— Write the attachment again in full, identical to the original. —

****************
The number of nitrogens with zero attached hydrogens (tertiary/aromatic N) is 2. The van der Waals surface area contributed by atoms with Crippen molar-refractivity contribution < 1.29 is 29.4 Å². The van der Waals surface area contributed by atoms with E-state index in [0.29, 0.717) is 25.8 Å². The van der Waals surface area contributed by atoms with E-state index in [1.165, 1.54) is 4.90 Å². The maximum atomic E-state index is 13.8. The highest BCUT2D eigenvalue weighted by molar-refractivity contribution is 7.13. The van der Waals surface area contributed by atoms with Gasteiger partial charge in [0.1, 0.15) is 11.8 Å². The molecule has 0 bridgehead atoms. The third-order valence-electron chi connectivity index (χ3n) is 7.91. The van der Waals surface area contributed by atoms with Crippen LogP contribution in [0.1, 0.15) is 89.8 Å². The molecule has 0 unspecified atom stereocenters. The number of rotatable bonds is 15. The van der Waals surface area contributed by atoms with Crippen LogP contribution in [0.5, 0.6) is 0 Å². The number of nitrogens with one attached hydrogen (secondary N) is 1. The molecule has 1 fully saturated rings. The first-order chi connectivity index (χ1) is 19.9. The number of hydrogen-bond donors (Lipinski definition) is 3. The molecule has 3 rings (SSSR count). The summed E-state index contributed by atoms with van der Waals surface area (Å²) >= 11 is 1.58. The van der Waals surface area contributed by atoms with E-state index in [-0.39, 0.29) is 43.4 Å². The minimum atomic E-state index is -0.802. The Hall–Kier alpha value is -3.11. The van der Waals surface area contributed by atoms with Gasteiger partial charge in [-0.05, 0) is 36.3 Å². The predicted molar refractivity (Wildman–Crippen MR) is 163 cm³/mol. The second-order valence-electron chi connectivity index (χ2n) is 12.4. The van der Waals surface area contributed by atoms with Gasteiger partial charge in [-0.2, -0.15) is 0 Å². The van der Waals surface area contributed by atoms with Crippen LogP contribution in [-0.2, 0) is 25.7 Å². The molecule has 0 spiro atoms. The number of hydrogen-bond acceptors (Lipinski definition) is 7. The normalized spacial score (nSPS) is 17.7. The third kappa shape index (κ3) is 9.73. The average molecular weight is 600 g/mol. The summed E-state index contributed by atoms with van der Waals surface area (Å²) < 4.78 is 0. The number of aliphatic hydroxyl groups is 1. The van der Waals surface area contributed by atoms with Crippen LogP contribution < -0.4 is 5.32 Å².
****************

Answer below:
The number of nitrogens with zero attached hydrogens (tertiary/aromatic N) is 2. The van der Waals surface area contributed by atoms with Crippen molar-refractivity contribution < 1.29 is 29.4 Å². The van der Waals surface area contributed by atoms with E-state index in [0.29, 0.717) is 25.8 Å². The van der Waals surface area contributed by atoms with E-state index in [1.165, 1.54) is 4.90 Å². The maximum atomic E-state index is 13.8. The highest BCUT2D eigenvalue weighted by molar-refractivity contribution is 7.13. The van der Waals surface area contributed by atoms with Gasteiger partial charge in [0.1, 0.15) is 11.8 Å². The molecule has 0 bridgehead atoms. The third-order valence-electron chi connectivity index (χ3n) is 7.91. The van der Waals surface area contributed by atoms with Crippen LogP contribution in [0.1, 0.15) is 89.8 Å². The molecule has 0 unspecified atom stereocenters. The number of rotatable bonds is 15. The van der Waals surface area contributed by atoms with Crippen LogP contribution in [0.5, 0.6) is 0 Å². The number of nitrogens with one attached hydrogen (secondary N) is 1. The molecule has 1 fully saturated rings. The first-order chi connectivity index (χ1) is 19.9. The number of hydrogen-bond donors (Lipinski definition) is 3. The molecule has 3 rings (SSSR count). The summed E-state index contributed by atoms with van der Waals surface area (Å²) >= 11 is 1.58. The van der Waals surface area contributed by atoms with E-state index in [-0.39, 0.29) is 43.4 Å². The minimum atomic E-state index is -0.802. The Hall–Kier alpha value is -3.11. The van der Waals surface area contributed by atoms with Gasteiger partial charge in [-0.05, 0) is 36.3 Å². The predicted molar refractivity (Wildman–Crippen MR) is 163 cm³/mol. The second-order valence-electron chi connectivity index (χ2n) is 12.4. The van der Waals surface area contributed by atoms with Gasteiger partial charge in [-0.2, -0.15) is 0 Å². The van der Waals surface area contributed by atoms with Crippen LogP contribution in [-0.2, 0) is 25.7 Å². The molecule has 0 spiro atoms. The number of hydrogen-bond acceptors (Lipinski definition) is 7. The normalized spacial score (nSPS) is 17.7. The third kappa shape index (κ3) is 9.73. The average molecular weight is 600 g/mol. The summed E-state index contributed by atoms with van der Waals surface area (Å²) < 4.78 is 0. The number of aliphatic hydroxyl groups is 1. The van der Waals surface area contributed by atoms with Crippen LogP contribution < -0.4 is 5.32 Å².